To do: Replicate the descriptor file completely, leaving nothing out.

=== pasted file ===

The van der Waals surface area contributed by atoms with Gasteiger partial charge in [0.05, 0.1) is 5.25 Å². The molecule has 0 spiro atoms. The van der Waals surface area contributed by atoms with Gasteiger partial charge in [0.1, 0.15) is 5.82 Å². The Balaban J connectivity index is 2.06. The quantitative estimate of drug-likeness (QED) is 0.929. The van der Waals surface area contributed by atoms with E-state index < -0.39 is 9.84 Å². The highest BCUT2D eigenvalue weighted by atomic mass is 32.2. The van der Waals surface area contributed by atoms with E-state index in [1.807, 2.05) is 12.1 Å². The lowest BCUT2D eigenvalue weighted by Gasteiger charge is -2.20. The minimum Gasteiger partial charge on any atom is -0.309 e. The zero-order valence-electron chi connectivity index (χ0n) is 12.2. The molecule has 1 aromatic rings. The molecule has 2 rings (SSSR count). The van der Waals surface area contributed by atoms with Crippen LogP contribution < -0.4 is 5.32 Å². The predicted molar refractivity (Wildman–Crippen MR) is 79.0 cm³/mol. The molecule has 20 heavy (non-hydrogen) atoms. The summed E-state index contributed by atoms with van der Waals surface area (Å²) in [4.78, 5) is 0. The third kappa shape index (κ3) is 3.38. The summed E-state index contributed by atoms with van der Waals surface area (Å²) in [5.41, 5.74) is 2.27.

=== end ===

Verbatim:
The van der Waals surface area contributed by atoms with Gasteiger partial charge in [0.05, 0.1) is 5.25 Å². The molecule has 0 spiro atoms. The van der Waals surface area contributed by atoms with Gasteiger partial charge in [0.1, 0.15) is 5.82 Å². The Balaban J connectivity index is 2.06. The quantitative estimate of drug-likeness (QED) is 0.929. The van der Waals surface area contributed by atoms with E-state index < -0.39 is 9.84 Å². The highest BCUT2D eigenvalue weighted by atomic mass is 32.2. The van der Waals surface area contributed by atoms with E-state index in [1.807, 2.05) is 12.1 Å². The lowest BCUT2D eigenvalue weighted by Gasteiger charge is -2.20. The minimum Gasteiger partial charge on any atom is -0.309 e. The zero-order valence-electron chi connectivity index (χ0n) is 12.2. The molecule has 1 aromatic rings. The molecule has 2 rings (SSSR count). The van der Waals surface area contributed by atoms with Crippen LogP contribution < -0.4 is 5.32 Å². The predicted molar refractivity (Wildman–Crippen MR) is 79.0 cm³/mol. The molecule has 20 heavy (non-hydrogen) atoms. The summed E-state index contributed by atoms with van der Waals surface area (Å²) in [4.78, 5) is 0. The third kappa shape index (κ3) is 3.38. The summed E-state index contributed by atoms with van der Waals surface area (Å²) in [5.41, 5.74) is 2.27.